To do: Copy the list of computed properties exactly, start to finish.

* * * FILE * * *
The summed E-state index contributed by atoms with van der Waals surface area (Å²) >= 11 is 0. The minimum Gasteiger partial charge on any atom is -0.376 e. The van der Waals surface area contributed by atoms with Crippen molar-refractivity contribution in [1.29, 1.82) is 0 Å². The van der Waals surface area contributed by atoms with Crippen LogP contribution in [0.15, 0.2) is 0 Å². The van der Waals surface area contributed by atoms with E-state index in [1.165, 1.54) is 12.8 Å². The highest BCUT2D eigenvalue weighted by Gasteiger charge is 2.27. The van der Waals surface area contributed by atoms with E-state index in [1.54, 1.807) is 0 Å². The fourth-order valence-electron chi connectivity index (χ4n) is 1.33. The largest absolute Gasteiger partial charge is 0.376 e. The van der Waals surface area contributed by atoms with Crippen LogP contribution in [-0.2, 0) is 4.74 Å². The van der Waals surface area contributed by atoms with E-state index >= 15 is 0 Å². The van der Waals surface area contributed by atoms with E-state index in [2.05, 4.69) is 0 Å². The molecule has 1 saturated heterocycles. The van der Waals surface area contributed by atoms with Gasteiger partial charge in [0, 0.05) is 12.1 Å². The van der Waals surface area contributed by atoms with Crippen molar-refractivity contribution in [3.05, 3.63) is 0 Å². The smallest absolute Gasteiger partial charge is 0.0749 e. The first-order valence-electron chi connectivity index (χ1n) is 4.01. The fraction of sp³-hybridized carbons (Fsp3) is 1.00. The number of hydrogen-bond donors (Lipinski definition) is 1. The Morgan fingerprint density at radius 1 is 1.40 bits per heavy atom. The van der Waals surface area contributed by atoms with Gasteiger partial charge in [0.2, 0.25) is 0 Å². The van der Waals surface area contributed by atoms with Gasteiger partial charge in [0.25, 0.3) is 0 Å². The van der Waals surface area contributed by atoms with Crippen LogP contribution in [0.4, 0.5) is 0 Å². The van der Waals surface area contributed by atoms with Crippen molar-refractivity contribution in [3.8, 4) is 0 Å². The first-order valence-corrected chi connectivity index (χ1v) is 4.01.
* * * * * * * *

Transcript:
The summed E-state index contributed by atoms with van der Waals surface area (Å²) >= 11 is 0. The minimum Gasteiger partial charge on any atom is -0.376 e. The van der Waals surface area contributed by atoms with Crippen molar-refractivity contribution in [1.29, 1.82) is 0 Å². The van der Waals surface area contributed by atoms with Crippen LogP contribution in [0.15, 0.2) is 0 Å². The van der Waals surface area contributed by atoms with E-state index in [1.165, 1.54) is 12.8 Å². The highest BCUT2D eigenvalue weighted by Gasteiger charge is 2.27. The van der Waals surface area contributed by atoms with E-state index in [1.54, 1.807) is 0 Å². The fourth-order valence-electron chi connectivity index (χ4n) is 1.33. The largest absolute Gasteiger partial charge is 0.376 e. The van der Waals surface area contributed by atoms with Crippen LogP contribution in [-0.2, 0) is 4.74 Å². The van der Waals surface area contributed by atoms with E-state index >= 15 is 0 Å². The van der Waals surface area contributed by atoms with E-state index in [2.05, 4.69) is 0 Å². The molecule has 1 saturated heterocycles. The van der Waals surface area contributed by atoms with Gasteiger partial charge in [0, 0.05) is 12.1 Å². The van der Waals surface area contributed by atoms with Crippen molar-refractivity contribution in [3.05, 3.63) is 0 Å². The smallest absolute Gasteiger partial charge is 0.0749 e. The first-order valence-electron chi connectivity index (χ1n) is 4.01. The fraction of sp³-hybridized carbons (Fsp3) is 1.00. The number of hydrogen-bond donors (Lipinski definition) is 1. The Morgan fingerprint density at radius 1 is 1.40 bits per heavy atom. The van der Waals surface area contributed by atoms with Gasteiger partial charge in [0.2, 0.25) is 0 Å². The van der Waals surface area contributed by atoms with Gasteiger partial charge in [0.25, 0.3) is 0 Å². The van der Waals surface area contributed by atoms with Crippen LogP contribution in [0.4, 0.5) is 0 Å². The van der Waals surface area contributed by atoms with Crippen molar-refractivity contribution in [3.8, 4) is 0 Å². The first-order valence-corrected chi connectivity index (χ1v) is 4.01.